The following example is cited to show the general tendency in the 240 essays. The essay is written by a twenty-one year-old woman and as with the other essays it is written in order to answer the question: What makes life worth living? That I feel at home in two places - with my parents and childhood - and youth friends in my native town and also with my boyfriend and new friends in Copenhagen. I regard this as two bases. That I have somebody who takes care of me and that thereby I myself have somebody to take care of. That I am loved and valued by those I love. That I feel that life is a school, where I can influence my learning. That I try to be open and positive to all impressions and experiences I get every day and that I think of what I can learn from all that. That I tell myself that every second is a gift, which has to be enjoyed in the best possible way. That sometimes I succeed in enjoying the present moment instead of looking forward and wondering how something should possibly be better. That sometimes I think of what I am happy at and feel lucky with my life.

Consequently, when many people are asked what makes their life worth living they think of other people, especially family and friends. In Denmark at least most schools - intentionally or non-intentionally - prepare students for the future with values belonging to the labour market - not with values belonging to grown-up people: family life, leisure-time activities and the political life.

Conclusions

We ought to ask ourselves, and one another, about how relevant it is to stress training for work in a situation where people attach minimum importance to work and maximum importance to getting on well with people. The topic is seen in perspective when illuminated by results from the research of Adler-Karlsson (1983). He found that the total working hours is much shorter than most of us can imagine. Work plays a much lesser part in our life than we generally imagine. He found that work only accounts for 12.5% of people's total waking state. Consequently, he concludes, work is a very small part of life. If you prepare yourself for filling life, the only life you've got, with a worthwhile content you have to direct your attention much more towards your leisure time than towards your working life.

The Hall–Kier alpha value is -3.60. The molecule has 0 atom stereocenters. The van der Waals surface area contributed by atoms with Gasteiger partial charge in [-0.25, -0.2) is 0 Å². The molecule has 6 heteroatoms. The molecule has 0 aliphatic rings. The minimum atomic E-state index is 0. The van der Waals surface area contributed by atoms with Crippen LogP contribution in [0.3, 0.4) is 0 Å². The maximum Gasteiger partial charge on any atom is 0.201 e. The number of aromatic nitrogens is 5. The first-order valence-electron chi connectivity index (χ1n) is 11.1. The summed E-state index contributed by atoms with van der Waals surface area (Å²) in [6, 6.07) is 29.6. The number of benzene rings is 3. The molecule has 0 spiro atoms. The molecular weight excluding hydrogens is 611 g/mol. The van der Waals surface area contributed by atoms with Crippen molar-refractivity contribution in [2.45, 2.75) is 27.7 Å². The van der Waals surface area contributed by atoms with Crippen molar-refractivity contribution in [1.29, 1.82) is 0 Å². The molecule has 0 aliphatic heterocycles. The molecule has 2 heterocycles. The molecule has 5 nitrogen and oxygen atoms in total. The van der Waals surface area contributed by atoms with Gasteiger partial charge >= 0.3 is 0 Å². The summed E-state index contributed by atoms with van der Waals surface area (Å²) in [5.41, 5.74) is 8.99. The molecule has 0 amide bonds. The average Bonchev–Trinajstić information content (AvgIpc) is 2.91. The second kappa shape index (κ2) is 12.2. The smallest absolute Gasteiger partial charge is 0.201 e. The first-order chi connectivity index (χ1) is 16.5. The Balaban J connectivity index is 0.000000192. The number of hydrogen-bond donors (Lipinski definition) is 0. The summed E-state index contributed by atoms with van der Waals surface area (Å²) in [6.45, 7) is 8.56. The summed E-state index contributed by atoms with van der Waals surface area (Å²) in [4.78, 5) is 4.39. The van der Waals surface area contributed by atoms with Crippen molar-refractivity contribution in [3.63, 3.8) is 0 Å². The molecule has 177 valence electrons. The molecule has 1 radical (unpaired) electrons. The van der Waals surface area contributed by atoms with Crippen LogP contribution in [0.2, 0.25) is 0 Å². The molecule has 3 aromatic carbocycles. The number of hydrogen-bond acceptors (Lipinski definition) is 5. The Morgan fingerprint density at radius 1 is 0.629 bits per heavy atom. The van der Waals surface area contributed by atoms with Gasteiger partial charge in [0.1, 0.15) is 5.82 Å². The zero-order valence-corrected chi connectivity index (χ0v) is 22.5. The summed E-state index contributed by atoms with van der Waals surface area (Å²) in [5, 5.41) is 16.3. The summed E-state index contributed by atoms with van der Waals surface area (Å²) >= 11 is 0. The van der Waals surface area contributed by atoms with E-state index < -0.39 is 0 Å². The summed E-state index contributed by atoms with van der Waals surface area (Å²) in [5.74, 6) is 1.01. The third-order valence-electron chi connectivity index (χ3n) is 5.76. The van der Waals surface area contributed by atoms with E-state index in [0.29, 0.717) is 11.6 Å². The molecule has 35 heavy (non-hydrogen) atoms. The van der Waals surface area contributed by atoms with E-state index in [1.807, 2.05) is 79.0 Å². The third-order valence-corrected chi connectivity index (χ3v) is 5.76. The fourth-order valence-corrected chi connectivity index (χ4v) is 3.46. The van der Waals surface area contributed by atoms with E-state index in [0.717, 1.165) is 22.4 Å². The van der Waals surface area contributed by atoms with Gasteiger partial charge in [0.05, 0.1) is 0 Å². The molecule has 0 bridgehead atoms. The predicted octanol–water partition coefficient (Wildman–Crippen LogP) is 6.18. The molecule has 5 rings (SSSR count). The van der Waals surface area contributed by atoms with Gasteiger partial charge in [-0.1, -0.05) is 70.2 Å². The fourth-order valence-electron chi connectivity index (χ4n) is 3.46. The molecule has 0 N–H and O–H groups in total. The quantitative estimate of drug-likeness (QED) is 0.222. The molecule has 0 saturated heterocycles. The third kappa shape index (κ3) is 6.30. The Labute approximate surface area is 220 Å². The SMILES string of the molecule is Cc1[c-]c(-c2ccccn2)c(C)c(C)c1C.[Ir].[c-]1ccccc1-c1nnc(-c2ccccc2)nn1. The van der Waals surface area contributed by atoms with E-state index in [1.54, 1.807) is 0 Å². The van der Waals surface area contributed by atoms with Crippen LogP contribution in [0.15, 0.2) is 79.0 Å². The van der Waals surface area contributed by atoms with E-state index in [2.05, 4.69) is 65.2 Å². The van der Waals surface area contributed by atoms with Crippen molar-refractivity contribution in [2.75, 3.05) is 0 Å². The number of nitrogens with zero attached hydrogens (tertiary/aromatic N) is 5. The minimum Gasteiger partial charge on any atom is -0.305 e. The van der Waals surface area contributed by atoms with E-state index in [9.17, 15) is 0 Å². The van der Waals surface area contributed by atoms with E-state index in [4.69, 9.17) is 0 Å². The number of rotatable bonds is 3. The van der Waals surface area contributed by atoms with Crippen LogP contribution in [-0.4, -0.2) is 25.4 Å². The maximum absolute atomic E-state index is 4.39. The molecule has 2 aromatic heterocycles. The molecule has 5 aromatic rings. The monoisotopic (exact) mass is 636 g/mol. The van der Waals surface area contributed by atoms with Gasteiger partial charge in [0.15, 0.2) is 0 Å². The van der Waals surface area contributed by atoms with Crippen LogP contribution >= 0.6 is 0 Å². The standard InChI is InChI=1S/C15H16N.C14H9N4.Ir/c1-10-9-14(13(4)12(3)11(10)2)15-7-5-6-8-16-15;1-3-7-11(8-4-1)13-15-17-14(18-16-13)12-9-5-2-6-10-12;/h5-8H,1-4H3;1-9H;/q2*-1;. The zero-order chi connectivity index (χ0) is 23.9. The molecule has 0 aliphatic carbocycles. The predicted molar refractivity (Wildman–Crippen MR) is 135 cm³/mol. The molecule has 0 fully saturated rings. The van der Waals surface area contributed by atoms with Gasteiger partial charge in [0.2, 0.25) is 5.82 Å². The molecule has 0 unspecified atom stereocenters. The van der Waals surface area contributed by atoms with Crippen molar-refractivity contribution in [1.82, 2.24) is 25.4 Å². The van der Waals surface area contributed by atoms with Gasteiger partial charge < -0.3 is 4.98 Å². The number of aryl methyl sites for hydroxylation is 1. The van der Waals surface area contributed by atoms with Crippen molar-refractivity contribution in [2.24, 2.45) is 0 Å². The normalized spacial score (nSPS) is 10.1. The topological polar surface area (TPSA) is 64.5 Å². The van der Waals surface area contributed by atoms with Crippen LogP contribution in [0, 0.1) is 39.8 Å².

Perhaps we have to re-evaluate the extent of training for work that goes on in schools. Even serious politicians doubt that it is possible to totally reduce unemployment. Some people will be without work. Perhaps we need to question the school's main task in a modern society. Perhaps we should consider the main purpose of education as helping students to find answers to the question: What do 1 want to do with my life?

In a Danish understanding of values education there are two central concepts: spirits and life ability. "Spirits" implies an elementary experience of life's meaningfulness and "life ability" implies a content of leisure ability, family ability and political ability, with a definite meaning wish and ability to take responsibility for your own life. Logstrup (1985) coined the phrase "life understanding" which is important in this connection. Life understanding gives priority to children's experiences of identity building and self-esteem. In this way children are assisted to create meaning by giving confidence and feelings of belonging to a comprehensive life and a social network. Without each other we are nothing. Therefore values education primarily is an ethical subject, if ethics is defined as follows: A vision about the good life together with and for other people.

(1) In the Danish literature it is common to distinguish between morals, ethics and values. Morals are standards/norms for identifying right and wrong. Ethics is the theory about what is right and wrong. Value indicates a firm conviction that a particular behaviour or kind of life is personally or socially preferred for other kinds of behaviour or kinds of life. For more detail on this see Rokeach (1973).